FTC staff comments on FCC privacy proposal

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The FCC asked – and we answered. Underway at the Federal Communications Commission is a proposed privacy rulemaking for broadband internet access service providers. The FCC sought public comment on the proposal and the staff of the FTC’s Bureau of Consumer Protection has offered its perspectives.

You’ll want to read the full comment, but here’s a back-of-the-envelope recap. The staff comment opens with the can’t-be-denied fact that consumers care about privacy and security. The massive collection and storage of personal information, the risk of identity theft, the release of sensitive stuff people view as private, and the potential use of data by employers, insurers, creditors, and others are just some of their concerns. To the extent that trepidations deter consumers from doing business online, companies may be concerned, too.

That’s why the FTC has brought over 500 cases so far to protect consumer privacy and security, including actions challenging deceptive privacy promises, illegal spyware, Do Not Call violations, and unreasonable data security practices, to name just a few. We’ve followed up with nuts-and-bolts guidance for business about complying with the law. In addition, we’ve used a variety of methods – websites, videos, conferences, publications, games, reports, etc. – to educate consumers about steps they can take to protect their personal information.

The most important takeaway is that FTC staff supports the FCC’s focus on what we’ve always seen as the core consumer protection values in this area: transparency, consumer choice, and data security. But the comment doesn’t just offer a 10,000-foot perspective. It presents brass-tacks suggestions about:

  • the definition of “personally identifiable information” (PII);
  • the potential for a standardized privacy notice that is the product of consumer testing;
  • opt-in vs. opt-out consent - what works best when;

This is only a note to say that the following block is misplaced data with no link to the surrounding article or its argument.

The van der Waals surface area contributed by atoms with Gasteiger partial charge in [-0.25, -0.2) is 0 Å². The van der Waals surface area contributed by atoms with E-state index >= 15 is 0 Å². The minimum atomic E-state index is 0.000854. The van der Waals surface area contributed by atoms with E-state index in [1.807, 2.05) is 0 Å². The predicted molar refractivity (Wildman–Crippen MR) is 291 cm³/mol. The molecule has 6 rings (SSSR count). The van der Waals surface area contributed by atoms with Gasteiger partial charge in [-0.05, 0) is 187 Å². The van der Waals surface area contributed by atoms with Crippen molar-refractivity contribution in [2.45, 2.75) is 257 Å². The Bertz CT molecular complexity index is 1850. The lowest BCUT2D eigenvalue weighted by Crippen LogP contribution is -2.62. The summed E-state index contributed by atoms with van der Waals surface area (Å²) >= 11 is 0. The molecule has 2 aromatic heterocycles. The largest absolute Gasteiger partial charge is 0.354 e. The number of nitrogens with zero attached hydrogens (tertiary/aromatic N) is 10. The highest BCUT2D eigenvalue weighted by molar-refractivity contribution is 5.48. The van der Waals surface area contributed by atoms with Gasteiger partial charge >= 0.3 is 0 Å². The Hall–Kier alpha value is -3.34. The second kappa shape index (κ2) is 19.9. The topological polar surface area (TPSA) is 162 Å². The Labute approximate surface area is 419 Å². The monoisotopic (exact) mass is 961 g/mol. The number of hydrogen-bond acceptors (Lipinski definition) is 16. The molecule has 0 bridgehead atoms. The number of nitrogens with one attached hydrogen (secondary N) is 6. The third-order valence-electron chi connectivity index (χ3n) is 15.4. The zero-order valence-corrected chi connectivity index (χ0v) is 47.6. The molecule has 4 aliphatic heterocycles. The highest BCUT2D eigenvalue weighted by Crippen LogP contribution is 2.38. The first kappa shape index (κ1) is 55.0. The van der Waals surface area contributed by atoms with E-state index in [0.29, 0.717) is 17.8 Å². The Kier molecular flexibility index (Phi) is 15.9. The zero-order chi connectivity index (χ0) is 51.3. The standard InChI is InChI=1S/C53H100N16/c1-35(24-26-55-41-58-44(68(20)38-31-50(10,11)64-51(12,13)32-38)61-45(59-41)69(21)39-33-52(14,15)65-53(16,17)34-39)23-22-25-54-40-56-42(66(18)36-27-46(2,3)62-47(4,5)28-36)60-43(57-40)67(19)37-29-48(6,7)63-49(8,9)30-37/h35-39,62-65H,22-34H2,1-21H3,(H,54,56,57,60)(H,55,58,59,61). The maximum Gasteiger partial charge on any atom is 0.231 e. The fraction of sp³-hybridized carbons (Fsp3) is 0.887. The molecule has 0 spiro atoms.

• the benefits of just-in-time choice for consumers and the use of dashboards or similar tools to make it easier for them to select or change their choices;
  • the importance of data security, including written information security programs and safe disposal; and
  • timely and meaningful breach notification.

Read the FTC staff comment for the details.



Would it be practical and would it be a good idea if the privacy rules were consistent with HIPAA requirements?

The Rule should not inhibit the ability to solve problems for clients. If you give the clearing house the ability to make exuses thats all the will do. Example I gave a couple securities cusips and dtcc depository recipes to Delloitte accounts receivable sits been over a month havent got a follow up email nothing thats the kind of behavior we cannot allow . suggestions give hardware encryption devices from cisco for authetication problem solved

I have been fighting for privacy for years. Data brokers not only are responsible for spyware and illegally stealing personal information, but selling the results to criminals and making judgments affecting consumer pricing on insurance, mortgages, and various consumer agreements. Most grievously brokers are selling lists that contain the home addresses of children, our active military, and police. These are endangering millions well beyond the risk of identity theft the industry invented. Hippa is ignored by Experian who openly sells the ailments and prescription medications in its product health bank. you can visit my website for more information on these issues. I applaud the FTC and FCC in its efforts.

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